Ed Menta, the James A.B. Stone College Professor of Theatre Arts, is this year’s recipient of the Lux Esto Award of Excellence, which honors an employee who has served Kalamazoo College for 26 or more years for a superlative record of stewardship and innovation.
Biology Department Chair Binney Girdler and Educational Technology Specialist Josh Moon, who received Outstanding Adviser awards, and the Rev. Elizabeth Candido, the College chaplain, who received the Outstanding First-Year Advocate Award, also were recognized at the annual Founder’s Day Reflection on Friday, honoring the College’s 185th year.
Menta, a faculty member since 1986, has directed dozens of productions at K, including award winners such as last year’s college debut of “Fun Home.” K’s staging of the Tony Award-winning musical, co-written by Lisa Kron ’83, was selected for a featured performance at the Region III Kennedy Center American College Theater Festival in January 2018.
Nomination letters by students, faculty, staff and alumni praised Menta for what they said has been his dedication to teaching, his efforts to build and bolster the theater community at K and across Kalamazoo, and his willingness to take on challenging and culturally relevant works that expand the horizons of actors and audiences.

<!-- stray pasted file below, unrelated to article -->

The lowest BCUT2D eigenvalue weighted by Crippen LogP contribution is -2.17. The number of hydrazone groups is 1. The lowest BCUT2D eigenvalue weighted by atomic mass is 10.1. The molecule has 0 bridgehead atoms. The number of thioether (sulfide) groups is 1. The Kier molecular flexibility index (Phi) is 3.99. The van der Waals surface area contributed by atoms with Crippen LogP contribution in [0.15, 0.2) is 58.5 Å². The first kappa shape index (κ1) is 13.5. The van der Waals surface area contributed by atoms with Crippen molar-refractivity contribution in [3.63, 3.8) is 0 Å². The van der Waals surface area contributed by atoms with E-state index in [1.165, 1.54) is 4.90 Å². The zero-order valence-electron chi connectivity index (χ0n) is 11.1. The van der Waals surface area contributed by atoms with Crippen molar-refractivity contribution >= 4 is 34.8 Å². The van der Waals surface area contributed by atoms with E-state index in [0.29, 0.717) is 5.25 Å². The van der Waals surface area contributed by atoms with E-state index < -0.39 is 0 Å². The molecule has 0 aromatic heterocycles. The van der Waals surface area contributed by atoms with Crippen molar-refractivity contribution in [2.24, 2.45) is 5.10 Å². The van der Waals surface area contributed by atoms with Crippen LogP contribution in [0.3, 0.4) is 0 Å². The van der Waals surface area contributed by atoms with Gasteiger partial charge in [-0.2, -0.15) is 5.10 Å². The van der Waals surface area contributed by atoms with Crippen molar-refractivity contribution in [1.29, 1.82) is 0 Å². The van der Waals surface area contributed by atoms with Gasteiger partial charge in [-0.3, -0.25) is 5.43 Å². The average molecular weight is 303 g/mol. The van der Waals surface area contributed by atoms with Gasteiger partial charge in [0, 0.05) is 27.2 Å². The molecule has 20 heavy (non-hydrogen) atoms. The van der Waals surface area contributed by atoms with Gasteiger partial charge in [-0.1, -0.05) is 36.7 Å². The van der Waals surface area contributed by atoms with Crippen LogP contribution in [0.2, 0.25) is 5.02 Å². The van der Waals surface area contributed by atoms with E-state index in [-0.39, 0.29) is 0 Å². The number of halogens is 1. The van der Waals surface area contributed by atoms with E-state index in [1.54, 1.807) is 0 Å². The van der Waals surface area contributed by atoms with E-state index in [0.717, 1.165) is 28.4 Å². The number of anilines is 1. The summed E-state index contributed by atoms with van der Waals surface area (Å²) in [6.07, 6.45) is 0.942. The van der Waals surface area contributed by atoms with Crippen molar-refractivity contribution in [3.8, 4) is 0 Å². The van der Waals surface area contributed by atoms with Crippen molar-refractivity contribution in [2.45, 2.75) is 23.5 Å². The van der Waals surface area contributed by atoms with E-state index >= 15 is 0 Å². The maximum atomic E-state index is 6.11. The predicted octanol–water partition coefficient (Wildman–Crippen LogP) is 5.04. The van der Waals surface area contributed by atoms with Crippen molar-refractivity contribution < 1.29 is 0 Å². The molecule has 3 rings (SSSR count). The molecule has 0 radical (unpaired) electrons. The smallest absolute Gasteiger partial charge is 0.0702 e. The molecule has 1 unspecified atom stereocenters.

In presenting the award, President Jorge G. Gonzalez cited a nominator who wrote that “Ed’s mark on the College is simply indelible.”
Provost Mickey McDonald, who after 10 years is leaving the College to assume the presidency of the Great Lakes Colleges Association, gave the keynote address for Founders Day, reflecting on how being a “fellowship in learning” — a concept that originated during the 1922-1935 presidency of Allan Hoben — has allowed K to navigate decades of challenges and changes.
“This has been an amazing, rewarding 10 years for me,” McDonald said. “I have witnessed Kalamazoo College continue to become a more equitable place to live and learn and work … and I have relished being part of a fellowship of learning that embraces a sense of innovation. That ability to change, to adapt, to reflect — as we are reflecting today — is an essential part of what has kept Kalamazoo College vital and relevant for almost 200 years. And I have every confidence that it will sustain the College as it enters its third century.”